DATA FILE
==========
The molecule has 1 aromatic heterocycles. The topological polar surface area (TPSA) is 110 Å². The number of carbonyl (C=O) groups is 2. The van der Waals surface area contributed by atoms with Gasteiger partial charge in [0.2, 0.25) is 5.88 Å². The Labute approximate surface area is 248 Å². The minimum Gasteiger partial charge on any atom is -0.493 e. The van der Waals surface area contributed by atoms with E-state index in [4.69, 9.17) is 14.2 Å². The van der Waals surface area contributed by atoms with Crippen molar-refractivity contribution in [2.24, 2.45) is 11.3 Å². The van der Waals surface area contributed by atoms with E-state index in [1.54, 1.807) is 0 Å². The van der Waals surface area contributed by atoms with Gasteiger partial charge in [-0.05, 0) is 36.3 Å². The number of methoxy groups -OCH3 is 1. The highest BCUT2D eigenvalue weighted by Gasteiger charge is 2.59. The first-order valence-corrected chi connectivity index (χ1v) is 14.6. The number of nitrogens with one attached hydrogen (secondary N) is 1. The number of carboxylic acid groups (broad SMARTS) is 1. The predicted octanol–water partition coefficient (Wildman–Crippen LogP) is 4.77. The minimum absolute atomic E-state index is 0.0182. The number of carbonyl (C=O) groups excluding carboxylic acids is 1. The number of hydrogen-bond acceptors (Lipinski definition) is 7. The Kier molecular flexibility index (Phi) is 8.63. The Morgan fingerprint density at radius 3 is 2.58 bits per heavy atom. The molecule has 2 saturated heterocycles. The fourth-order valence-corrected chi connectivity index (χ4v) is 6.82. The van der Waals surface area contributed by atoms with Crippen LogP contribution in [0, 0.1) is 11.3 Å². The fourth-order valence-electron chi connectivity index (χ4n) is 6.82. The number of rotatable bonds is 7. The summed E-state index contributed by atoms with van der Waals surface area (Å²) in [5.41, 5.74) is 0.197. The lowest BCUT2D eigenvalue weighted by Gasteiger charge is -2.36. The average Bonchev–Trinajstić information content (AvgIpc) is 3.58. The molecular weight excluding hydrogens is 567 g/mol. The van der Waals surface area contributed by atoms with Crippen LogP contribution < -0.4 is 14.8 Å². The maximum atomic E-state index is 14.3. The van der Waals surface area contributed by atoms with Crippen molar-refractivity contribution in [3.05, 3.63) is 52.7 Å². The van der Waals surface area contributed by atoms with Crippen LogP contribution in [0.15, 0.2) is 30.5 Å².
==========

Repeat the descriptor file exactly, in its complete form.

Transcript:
The molecule has 1 aromatic heterocycles. The topological polar surface area (TPSA) is 110 Å². The number of carbonyl (C=O) groups is 2. The van der Waals surface area contributed by atoms with Gasteiger partial charge in [0.2, 0.25) is 5.88 Å². The Labute approximate surface area is 248 Å². The minimum Gasteiger partial charge on any atom is -0.493 e. The van der Waals surface area contributed by atoms with E-state index in [4.69, 9.17) is 14.2 Å². The van der Waals surface area contributed by atoms with Crippen molar-refractivity contribution in [2.24, 2.45) is 11.3 Å². The van der Waals surface area contributed by atoms with E-state index in [1.54, 1.807) is 0 Å². The van der Waals surface area contributed by atoms with Gasteiger partial charge in [-0.05, 0) is 36.3 Å². The number of methoxy groups -OCH3 is 1. The highest BCUT2D eigenvalue weighted by Gasteiger charge is 2.59. The first-order valence-corrected chi connectivity index (χ1v) is 14.6. The number of nitrogens with one attached hydrogen (secondary N) is 1. The number of carboxylic acid groups (broad SMARTS) is 1. The predicted octanol–water partition coefficient (Wildman–Crippen LogP) is 4.77. The minimum absolute atomic E-state index is 0.0182. The number of carbonyl (C=O) groups excluding carboxylic acids is 1. The number of hydrogen-bond acceptors (Lipinski definition) is 7. The Kier molecular flexibility index (Phi) is 8.63. The Morgan fingerprint density at radius 3 is 2.58 bits per heavy atom. The molecule has 2 saturated heterocycles. The fourth-order valence-corrected chi connectivity index (χ4v) is 6.82. The van der Waals surface area contributed by atoms with Crippen LogP contribution in [0, 0.1) is 11.3 Å². The fourth-order valence-electron chi connectivity index (χ4n) is 6.82. The number of rotatable bonds is 7. The summed E-state index contributed by atoms with van der Waals surface area (Å²) in [5.41, 5.74) is 0.197. The lowest BCUT2D eigenvalue weighted by Gasteiger charge is -2.36. The average Bonchev–Trinajstić information content (AvgIpc) is 3.58. The molecular weight excluding hydrogens is 567 g/mol. The van der Waals surface area contributed by atoms with Crippen LogP contribution < -0.4 is 14.8 Å². The maximum atomic E-state index is 14.3. The van der Waals surface area contributed by atoms with Crippen molar-refractivity contribution in [3.05, 3.63) is 52.7 Å². The van der Waals surface area contributed by atoms with Crippen LogP contribution in [0.15, 0.2) is 30.5 Å².